Lemonade Expands, Insurance Services Available in Germany

Startup company Lemonade announced its expansion plans to Germany. The company launches its services in Europe prior to its IPO.

According to a report by Insurance Journal, the New York-based company has started offering its cover services to the public. The business notes that it “chose Germany for our first international launch because it combines a very traditional insurance industry, with a very forward thinking, digital-first consumer,” per Shai Wininger, co-founder of Lemonade.

The uncertain trajectory caused by Brexit was one of the reasons the business did not use the UK to launch its European offerings, said the Financial Times.

About Lemonade

Founded in 2015, the startup offers home insurance policies for apartments, homes, and other similar real estate ventures. The Financial Times states that the business started out by offering its services to individuals living in New York, with services now available throughout the United States.

The application operates by charging users a flat fee for its offerings. The young corporation is licensed and supervised by the Dutch Central Bank (DNB), as reported by the Insurance Journal. The business’ license in the country allows it to operate in the 28 member countries of Europe.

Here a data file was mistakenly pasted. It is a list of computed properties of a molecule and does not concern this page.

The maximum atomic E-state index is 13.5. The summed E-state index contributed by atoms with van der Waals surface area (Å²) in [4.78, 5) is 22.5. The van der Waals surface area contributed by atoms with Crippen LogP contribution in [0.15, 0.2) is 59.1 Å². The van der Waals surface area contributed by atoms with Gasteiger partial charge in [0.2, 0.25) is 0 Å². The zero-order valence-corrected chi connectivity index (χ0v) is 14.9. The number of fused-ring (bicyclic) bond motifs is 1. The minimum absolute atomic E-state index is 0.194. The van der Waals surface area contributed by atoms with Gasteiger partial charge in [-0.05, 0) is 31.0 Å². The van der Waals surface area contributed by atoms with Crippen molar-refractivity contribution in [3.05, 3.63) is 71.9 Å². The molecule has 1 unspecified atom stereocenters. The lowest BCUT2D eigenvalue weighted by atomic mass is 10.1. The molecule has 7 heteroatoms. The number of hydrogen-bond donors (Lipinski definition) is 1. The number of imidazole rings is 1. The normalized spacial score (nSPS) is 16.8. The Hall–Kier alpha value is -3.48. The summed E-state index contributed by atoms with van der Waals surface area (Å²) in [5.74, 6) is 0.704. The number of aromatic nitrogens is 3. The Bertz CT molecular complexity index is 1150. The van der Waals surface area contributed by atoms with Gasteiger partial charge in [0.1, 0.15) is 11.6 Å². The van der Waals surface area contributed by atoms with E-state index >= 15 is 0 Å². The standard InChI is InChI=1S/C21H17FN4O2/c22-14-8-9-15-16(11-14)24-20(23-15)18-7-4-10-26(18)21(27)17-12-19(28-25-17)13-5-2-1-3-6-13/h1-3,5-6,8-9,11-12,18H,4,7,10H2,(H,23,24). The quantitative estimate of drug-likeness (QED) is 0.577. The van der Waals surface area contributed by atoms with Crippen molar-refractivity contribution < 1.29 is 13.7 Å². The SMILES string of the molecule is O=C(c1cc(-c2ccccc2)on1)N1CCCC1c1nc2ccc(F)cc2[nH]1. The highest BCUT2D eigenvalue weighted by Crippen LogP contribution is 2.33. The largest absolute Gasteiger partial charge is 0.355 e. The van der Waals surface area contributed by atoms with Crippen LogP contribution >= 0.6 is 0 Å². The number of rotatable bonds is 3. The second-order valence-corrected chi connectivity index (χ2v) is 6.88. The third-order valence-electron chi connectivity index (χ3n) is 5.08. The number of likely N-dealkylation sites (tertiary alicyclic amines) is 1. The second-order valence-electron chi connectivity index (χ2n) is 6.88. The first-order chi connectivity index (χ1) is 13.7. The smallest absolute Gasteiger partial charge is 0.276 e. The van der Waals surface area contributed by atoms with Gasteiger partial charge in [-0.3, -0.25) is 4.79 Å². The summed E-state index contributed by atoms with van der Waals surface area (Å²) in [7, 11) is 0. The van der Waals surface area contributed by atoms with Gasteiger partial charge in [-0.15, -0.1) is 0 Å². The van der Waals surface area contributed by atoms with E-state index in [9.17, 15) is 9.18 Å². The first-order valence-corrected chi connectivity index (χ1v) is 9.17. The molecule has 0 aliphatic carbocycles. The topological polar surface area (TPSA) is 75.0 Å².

Alongside its business, the company has introduced a charitable aspect to Lemonade, with excess claims and profits being given to the users’ choice of a charitable institution.

Policy 2.0

Based on an article by Tech Crunch, Lemonade has introduced Policy 2.0 in 2018. As it expands its services and offerings to Europe, the company is also rolling out its Policy 2.0 to German users.

Policy 2.0 provides users with instant liability insurance and contents from any device, notes Verdict. This is an “open source, a crowd-sourced document aimed at making the rules around coverage as plain and simple to understand as possible,” states Tech Crunch.

The Financial Times notes that it is the first time the company is rolling out this strategy, as it still seeks approval in the United States.